It was with sadness that I learned of Gordon Sturrock’s passing, just a few weeks ago now, pretty much five years exactly since the passing of Perry Else. The two are inextricably connected with one another in my mind and studious experiences. Just as was the case with Perry, I knew that Gordon was unwell, but that his illness was terminal (he said as much a year or so ago at the PlayEd conference in Cambridge). I knew also, by this spring just gone, that Gordon had only a matter of a few months left to live. Even so, the inevitable news of such final events still has the potential to leave a recipient a little caught unawares. It is, therefore, all the more laudable that Gordon’s late flurry of writing and communications with other playwork writers and thinkers took place with such focus on his part.
I had spent the best part of last summer developing ideas with Gordon, via email, and writing those ideas into what became our joint paper, published in the autumn. I was acutely aware of the support he was providing, not just for myself, but for others engaged in study and development of their playwork writings. Gordon seemed to have a need to make use of what time he had left to succinct effect. He wrote at length to various groups, and to individuals; he sent books and other gifts. It was, in my reading of his focus, a way of saying to those he communicated with: keep it all going, think, keep thinking, take this all on further.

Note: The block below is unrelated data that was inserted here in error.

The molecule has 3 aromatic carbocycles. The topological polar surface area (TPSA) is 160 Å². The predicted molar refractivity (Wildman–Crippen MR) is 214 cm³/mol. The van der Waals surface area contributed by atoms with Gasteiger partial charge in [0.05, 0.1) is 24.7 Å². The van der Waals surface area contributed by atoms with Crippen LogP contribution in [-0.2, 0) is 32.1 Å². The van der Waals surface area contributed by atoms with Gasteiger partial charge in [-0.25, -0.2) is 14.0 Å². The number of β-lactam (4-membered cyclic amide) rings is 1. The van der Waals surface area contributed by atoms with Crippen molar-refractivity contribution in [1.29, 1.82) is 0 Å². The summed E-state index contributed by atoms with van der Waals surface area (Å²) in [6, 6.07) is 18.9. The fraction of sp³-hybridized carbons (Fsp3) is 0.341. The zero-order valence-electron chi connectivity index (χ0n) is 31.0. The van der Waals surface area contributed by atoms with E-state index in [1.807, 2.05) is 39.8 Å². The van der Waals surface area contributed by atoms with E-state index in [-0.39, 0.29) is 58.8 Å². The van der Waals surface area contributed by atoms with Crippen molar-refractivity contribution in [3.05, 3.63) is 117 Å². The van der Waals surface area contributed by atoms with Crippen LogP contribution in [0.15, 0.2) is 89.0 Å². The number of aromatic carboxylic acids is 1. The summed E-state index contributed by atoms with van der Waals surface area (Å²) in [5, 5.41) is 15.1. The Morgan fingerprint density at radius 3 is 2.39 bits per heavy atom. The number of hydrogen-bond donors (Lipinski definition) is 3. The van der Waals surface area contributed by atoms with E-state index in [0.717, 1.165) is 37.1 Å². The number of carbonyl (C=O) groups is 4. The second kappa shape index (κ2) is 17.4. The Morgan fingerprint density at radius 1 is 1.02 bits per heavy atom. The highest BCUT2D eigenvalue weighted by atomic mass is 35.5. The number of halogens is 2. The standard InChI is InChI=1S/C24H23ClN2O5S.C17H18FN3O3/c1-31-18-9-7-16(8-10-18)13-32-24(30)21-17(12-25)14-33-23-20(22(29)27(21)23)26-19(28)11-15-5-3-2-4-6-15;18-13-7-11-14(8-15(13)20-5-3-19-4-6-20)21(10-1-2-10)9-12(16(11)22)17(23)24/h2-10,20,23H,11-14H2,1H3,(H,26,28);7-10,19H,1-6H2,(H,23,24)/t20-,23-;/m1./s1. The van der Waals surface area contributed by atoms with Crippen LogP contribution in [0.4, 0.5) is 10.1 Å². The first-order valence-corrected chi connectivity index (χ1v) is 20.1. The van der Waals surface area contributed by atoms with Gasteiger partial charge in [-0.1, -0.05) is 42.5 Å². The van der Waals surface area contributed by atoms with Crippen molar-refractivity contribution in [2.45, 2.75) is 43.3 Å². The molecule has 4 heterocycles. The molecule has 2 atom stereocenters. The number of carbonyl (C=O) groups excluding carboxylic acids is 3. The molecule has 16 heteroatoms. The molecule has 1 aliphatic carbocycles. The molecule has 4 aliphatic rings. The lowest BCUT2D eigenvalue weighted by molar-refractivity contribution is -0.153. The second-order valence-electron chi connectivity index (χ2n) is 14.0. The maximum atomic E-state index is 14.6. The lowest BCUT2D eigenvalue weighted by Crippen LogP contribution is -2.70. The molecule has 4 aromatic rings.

Around Christmas and the New Year, Gordon launched into an array of lengthy written communiques with a group of play and playwork thinkers and writers. He was passionate therein about an urgency in social and political constructs. He kept a keen eye, and also fed into his other various writings, the goings-on of the ‘gilets jaunes’, the yellow vests, and the mass protests taking place in France at that time. He sent a gift of a yellow vest, compelling that it be worn with pride. Gordon was seeing playwork and its reason for being having a place amongst the precariat. Those missive communiques, pamphlets reminiscent of tubthumping calls to arms of days gone by (I imagined they might be carefully typeset and nailed to telegraph poles, or illicitly pasted up somewhere, in alleys in bohemian quarters, maybe, in the deep of night), those pamphlets sit quietly awaiting my re-reading again, visible in my email intray.